Brooklyn -- Medgar Evers College hosted an event on March 3 to unveil the Working Families Party ticket that will be going up against IDC Democrats in the 2018 primary.
The energy was palpable, even before entering the auditorium. Outside the building, activists were handing out fliers. One addressed S.J.Res.54, which would invoke the War Powers Resolution to end unauthorized American participation in the Saudi War in Yemen. Another handed out a 4-page pamphlet outlining how the Real Estate Board of New York (REBNY) was composed of "bullies" who were "buying politicians and running roughshod over New Yorkers."
I arrived early, with the hopes of interviewing people before the action began. Thirty minutes in advance of start time, the room was already rapidly filling up. (Full disclosure: I am a member of a NY Indivisible group.)
There was palpable electricity in the air. Yes, the headliner was Sen. Kirsten Gillibrand -- who was on hand to accept the WFP endorsement. However, the excitement was emanating from a cross-section of folks who believe there is a real chance of turning the tide and getting a handle on the dysfunctionality in Albany. Top concerns I heard people talking about were immigration rights, health care, education, and affordable housing. These were issues that got traction in the State Assembly but were stymied in the State Senate, where breakaway Democrats of the IDC caucus were voting with the Republicans.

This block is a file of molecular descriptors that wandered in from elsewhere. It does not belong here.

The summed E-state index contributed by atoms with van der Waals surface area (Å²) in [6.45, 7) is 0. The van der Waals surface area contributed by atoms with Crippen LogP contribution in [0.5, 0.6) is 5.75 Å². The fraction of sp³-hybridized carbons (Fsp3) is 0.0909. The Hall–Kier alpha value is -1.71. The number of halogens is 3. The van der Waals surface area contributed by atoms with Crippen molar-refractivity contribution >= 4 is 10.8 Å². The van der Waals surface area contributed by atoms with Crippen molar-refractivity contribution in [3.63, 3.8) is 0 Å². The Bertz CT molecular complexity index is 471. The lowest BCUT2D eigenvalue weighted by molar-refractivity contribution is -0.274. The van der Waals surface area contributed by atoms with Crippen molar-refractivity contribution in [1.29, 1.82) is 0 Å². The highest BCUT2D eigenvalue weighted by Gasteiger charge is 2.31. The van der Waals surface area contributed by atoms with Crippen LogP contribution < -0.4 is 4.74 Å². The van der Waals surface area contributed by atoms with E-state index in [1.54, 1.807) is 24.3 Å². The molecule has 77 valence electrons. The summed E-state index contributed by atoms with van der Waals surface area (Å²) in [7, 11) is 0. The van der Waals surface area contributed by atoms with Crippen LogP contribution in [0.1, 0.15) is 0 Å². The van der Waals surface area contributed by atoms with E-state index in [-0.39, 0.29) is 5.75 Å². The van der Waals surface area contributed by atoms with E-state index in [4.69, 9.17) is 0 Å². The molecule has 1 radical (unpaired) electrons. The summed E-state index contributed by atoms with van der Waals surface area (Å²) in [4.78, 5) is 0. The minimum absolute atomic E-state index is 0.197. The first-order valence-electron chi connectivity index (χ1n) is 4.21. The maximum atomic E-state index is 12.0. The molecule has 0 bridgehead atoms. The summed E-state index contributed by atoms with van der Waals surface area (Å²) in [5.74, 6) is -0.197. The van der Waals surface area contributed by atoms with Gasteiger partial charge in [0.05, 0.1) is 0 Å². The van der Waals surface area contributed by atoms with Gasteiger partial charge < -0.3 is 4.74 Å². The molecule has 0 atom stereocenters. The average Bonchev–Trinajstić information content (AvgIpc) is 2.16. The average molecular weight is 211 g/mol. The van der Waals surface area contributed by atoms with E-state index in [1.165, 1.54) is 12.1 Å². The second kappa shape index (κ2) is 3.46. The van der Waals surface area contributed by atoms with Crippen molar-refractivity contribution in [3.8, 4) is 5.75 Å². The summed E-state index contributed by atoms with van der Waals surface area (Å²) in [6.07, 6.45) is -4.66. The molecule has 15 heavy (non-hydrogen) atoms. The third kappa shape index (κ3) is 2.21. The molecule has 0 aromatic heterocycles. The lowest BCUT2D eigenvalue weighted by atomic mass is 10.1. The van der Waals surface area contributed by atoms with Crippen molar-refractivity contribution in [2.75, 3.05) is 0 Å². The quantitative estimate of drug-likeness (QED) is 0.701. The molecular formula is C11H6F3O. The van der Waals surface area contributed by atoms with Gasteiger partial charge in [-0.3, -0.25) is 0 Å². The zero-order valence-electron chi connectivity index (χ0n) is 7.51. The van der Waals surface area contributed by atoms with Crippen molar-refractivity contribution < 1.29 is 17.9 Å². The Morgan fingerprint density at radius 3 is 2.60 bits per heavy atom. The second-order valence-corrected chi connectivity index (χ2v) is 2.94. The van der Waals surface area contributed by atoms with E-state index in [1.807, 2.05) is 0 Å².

I noticed Rachel May, who is going up against incumbent David Valesky (one of the original members of the IDC) in the 53rd Senate District. I had read about her background as an educator at Syracuse University. We spoke briefly. She came across as low-key but resolute.
"It's exciting to be part of a statewide grassroots effort," May told me. "I'm grateful to these groups for raising awareness of the IDC. People expect Democrats to be Democrats," she said. "Phone banking has identified that a lot of people didn't even know about the IDC. They have tried to fly under the radar."
I took a seat up front next to a woman who self-identified as a member of Rise and Resist. "I was only tangentially political before Trump," she admitted. "Trump was a trigger for me. Twelve months ago, most people didn't know what was going on with the IDC. These guys are really doing damage up there." Then she added, "It's betrayal and hypocrisy."
The program started with shout-outs to various supporters before digging into the problems at hand. The top takeaway was that our nation and state are in a crisis and that American democracy has been hijacked.
Two young Dreamers addressed the crowd. They told their personal stories and the fears they live with daily. "We need elected officials to fight with us. Progressives must lead the way," they pressed. This led to a group chant of "Dream Act Now."
Next up was Gillibrand. The senator recently made headlines with her statement that she would refuse all donations from corporate PACS.
In accepting her
endorsement Gillibrand declared:
"I believe there is a right versus wrong, and wrong is winning. Now is not the time to remain silent. We must vote our children's future. Democracy only works if people get involved. The grassroots will win these elections."
Gillibrand spoke about the need for campaign reform, single-payer health care, the racism of unfair drug laws, and the fight for unions and workers. A woman in the first row said loudly, "That's right!"
"I'm running for re-election because we have a lot to do," Gillibrand continued. "Nothing is going to change unless we fight for it. Together we will take back our future."
The real red meat came when Jonathan Westin, co-chairman of the WFP, got on stage to discuss fighting Trump "on a local level." After invoking the mantra, "No Trump Democrats," he told the audience, "Text NO IDC to 797979 for updates!"